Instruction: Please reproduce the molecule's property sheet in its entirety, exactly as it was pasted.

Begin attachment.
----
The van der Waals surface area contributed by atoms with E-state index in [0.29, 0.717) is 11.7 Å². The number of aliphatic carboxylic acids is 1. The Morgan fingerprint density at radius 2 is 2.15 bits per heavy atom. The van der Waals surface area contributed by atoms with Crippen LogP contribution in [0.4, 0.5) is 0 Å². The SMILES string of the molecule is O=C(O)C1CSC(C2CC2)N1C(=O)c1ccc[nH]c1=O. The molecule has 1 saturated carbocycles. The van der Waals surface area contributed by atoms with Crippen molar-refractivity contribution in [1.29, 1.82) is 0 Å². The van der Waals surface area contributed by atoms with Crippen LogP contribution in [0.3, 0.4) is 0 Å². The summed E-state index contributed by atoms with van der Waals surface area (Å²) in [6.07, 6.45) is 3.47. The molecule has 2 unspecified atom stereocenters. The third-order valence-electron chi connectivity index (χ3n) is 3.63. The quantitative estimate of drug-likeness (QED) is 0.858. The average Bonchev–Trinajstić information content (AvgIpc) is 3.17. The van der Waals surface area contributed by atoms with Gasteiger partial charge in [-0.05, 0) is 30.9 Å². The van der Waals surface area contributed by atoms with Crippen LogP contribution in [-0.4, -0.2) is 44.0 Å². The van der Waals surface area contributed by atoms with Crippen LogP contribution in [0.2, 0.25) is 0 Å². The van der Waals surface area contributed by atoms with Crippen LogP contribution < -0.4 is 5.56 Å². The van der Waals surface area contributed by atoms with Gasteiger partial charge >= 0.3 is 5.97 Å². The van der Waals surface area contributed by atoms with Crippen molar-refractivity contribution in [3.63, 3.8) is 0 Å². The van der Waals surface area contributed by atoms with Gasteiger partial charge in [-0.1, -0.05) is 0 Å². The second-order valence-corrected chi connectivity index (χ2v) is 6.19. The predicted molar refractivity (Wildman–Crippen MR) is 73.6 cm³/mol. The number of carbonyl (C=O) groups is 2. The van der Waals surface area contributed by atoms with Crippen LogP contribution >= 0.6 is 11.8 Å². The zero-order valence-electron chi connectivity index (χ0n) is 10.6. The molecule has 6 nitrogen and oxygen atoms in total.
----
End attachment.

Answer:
The van der Waals surface area contributed by atoms with E-state index in [0.29, 0.717) is 11.7 Å². The number of aliphatic carboxylic acids is 1. The Morgan fingerprint density at radius 2 is 2.15 bits per heavy atom. The van der Waals surface area contributed by atoms with Crippen LogP contribution in [0.4, 0.5) is 0 Å². The SMILES string of the molecule is O=C(O)C1CSC(C2CC2)N1C(=O)c1ccc[nH]c1=O. The molecule has 1 saturated carbocycles. The van der Waals surface area contributed by atoms with Crippen molar-refractivity contribution in [1.29, 1.82) is 0 Å². The van der Waals surface area contributed by atoms with Crippen LogP contribution in [0.3, 0.4) is 0 Å². The summed E-state index contributed by atoms with van der Waals surface area (Å²) in [6.07, 6.45) is 3.47. The molecule has 2 unspecified atom stereocenters. The third-order valence-electron chi connectivity index (χ3n) is 3.63. The quantitative estimate of drug-likeness (QED) is 0.858. The average Bonchev–Trinajstić information content (AvgIpc) is 3.17. The van der Waals surface area contributed by atoms with Gasteiger partial charge in [-0.05, 0) is 30.9 Å². The van der Waals surface area contributed by atoms with Crippen LogP contribution in [-0.4, -0.2) is 44.0 Å². The van der Waals surface area contributed by atoms with Crippen LogP contribution in [0.2, 0.25) is 0 Å². The van der Waals surface area contributed by atoms with Crippen LogP contribution < -0.4 is 5.56 Å². The van der Waals surface area contributed by atoms with Gasteiger partial charge >= 0.3 is 5.97 Å². The van der Waals surface area contributed by atoms with Crippen molar-refractivity contribution in [3.63, 3.8) is 0 Å². The van der Waals surface area contributed by atoms with Gasteiger partial charge in [-0.1, -0.05) is 0 Å². The second-order valence-corrected chi connectivity index (χ2v) is 6.19. The predicted molar refractivity (Wildman–Crippen MR) is 73.6 cm³/mol. The number of carbonyl (C=O) groups is 2. The van der Waals surface area contributed by atoms with Crippen LogP contribution >= 0.6 is 11.8 Å². The zero-order valence-electron chi connectivity index (χ0n) is 10.6. The molecule has 6 nitrogen and oxygen atoms in total.